# Convergent, non-geometric, infinite sum as a fraction?

How would you go about finding the sum of an infinite series that is known to be convergent, but is not geometric?

The particular example I am interested in is as follows: $\sum_{j=0}^{\infty}\left [(6j+1)(\frac{1}{2})^{6j+2}\right ]$.

The only catch to this is that I need to find the answer in fractional form. I've looked online and can't find anything useful relating to non-geometric series' or even to finding the fractional answer.

• You surely know $\sum x^j=1/(1-x)$ for $|x|<1$, If you also knew $\sum jx^j$ you'd be in business! – Lord Shark the Unknown Jun 23 '17 at 18:37
• Well then, it seems I just didn't know what to search for! I just found that $\sum(j-1)x^j = \frac{x^2}{(x-1)^2}$ Thank you! – Strafe Ae Jun 23 '17 at 18:43
• Hmm... Just realized that that may not work when $j$ is a linear term as in the case above where it is $6j+2$. – Strafe Ae Jun 23 '17 at 18:49

\begin{eqnarray*} S= \sum_{j=0}^{\infty} (6j+1) \left( \frac{1}{2} \right)^{6j+2} = 6 (\frac{1}{2})^2 \sum_{j=0}^{\infty}j \left( \left(\frac{1}{2} \right)^6 \right)^j +(\frac{1}{2})^2 \sum_{j=0}^{\infty} \left( \left(\frac{1}{2} \right)^6 \right)^j \end{eqnarray*} Now $(1/2)^6=1/64$ and the first sum needs the exponent to decrease by $1$ ... so \begin{eqnarray*} S= \frac{6}{4 \times 64}\sum_{j=0}^{\infty} j \left( \frac{1}{64} \right)^{j-1} +\frac{1}{4}\sum_{j=0}^{\infty} \left( \frac{1}{64} \right)^j & = & \frac{3}{2 \times 64} \frac{1}{(1-\frac{1}{64})^2} +\frac{1}{4} \frac{1}{(1-\frac{1}{64})} \\ & = & \frac{3}{2 \times 64} \left(\frac{64}{63}\right)^2 +\frac{1}{4} \frac{64}{63} \\ \end{eqnarray*}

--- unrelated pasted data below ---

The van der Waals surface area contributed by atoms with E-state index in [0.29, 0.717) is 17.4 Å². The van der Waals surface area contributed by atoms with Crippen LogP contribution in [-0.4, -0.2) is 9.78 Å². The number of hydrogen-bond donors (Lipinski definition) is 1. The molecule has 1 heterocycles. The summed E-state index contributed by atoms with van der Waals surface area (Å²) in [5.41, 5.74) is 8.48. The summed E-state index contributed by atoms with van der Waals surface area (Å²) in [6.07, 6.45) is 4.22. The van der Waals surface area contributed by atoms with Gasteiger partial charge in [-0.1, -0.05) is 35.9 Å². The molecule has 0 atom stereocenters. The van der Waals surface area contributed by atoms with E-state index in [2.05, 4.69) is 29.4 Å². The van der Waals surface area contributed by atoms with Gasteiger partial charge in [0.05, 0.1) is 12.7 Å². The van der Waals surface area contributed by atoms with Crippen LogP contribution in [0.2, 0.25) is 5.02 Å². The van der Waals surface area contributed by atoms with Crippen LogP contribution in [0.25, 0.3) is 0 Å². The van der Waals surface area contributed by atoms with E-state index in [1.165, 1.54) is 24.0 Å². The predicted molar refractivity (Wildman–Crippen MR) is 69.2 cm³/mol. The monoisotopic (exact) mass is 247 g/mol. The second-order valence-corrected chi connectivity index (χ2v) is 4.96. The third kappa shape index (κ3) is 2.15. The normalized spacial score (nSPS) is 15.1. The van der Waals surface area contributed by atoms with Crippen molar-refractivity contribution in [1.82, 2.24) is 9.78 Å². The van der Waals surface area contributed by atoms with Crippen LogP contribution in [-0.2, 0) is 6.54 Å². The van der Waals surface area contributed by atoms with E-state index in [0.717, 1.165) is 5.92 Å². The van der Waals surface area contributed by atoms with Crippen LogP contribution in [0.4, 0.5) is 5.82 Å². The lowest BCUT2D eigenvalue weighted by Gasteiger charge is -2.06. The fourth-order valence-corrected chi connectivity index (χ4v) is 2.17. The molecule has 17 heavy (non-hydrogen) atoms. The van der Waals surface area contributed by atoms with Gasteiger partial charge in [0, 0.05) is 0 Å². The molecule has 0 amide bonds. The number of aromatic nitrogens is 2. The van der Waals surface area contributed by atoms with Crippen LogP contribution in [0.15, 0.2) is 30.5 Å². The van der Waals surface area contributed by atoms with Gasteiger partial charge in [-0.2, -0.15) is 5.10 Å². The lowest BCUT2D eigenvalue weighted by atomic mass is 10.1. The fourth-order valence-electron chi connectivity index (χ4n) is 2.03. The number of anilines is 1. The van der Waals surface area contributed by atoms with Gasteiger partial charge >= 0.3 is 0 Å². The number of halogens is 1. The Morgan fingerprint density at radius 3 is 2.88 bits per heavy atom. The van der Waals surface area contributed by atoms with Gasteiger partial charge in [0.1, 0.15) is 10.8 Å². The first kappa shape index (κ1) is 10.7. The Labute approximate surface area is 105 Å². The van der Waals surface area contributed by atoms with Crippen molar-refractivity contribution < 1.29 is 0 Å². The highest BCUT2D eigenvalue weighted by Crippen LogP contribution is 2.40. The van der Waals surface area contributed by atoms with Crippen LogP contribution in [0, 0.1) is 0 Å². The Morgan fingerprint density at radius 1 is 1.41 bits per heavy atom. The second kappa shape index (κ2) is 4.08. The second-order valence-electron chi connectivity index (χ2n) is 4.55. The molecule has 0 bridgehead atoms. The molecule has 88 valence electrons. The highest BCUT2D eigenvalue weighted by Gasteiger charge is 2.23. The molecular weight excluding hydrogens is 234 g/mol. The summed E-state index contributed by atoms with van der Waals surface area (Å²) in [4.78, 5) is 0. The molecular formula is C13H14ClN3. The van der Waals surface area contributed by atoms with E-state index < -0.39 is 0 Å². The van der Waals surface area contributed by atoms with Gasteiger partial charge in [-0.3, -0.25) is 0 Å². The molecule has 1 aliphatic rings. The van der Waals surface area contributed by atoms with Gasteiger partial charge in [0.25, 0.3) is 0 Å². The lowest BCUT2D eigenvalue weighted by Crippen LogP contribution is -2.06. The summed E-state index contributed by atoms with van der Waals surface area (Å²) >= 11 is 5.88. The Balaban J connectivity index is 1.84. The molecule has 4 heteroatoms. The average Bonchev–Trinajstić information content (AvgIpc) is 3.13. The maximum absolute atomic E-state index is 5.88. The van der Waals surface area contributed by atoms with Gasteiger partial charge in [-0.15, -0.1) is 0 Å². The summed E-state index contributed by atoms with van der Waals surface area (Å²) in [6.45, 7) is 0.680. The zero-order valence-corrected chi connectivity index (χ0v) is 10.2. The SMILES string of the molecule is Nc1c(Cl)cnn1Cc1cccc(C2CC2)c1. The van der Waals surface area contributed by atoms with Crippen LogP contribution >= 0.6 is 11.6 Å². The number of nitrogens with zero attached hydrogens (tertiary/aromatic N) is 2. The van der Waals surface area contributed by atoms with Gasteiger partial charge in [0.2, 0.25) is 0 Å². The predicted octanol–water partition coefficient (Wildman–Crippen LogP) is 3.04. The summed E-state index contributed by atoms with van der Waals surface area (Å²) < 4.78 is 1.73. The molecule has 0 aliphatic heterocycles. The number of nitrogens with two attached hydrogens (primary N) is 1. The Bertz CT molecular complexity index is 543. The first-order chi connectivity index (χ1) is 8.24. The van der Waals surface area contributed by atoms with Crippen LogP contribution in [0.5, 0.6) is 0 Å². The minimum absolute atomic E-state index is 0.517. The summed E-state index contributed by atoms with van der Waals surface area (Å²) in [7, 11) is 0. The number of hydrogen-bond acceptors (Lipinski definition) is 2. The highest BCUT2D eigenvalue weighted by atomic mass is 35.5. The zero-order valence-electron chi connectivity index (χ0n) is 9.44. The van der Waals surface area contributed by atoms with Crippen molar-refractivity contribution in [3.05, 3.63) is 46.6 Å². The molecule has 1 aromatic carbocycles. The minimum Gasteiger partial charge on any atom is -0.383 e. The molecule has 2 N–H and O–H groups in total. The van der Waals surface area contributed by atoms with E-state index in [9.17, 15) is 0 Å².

• It took me a while, but I think I was able to follow it. I did notice a few typos though. One you already fixed, but the other is where you first write it as two sums; the first sum should be multiplied by $j$. – Strafe Ae Jun 23 '17 at 20:02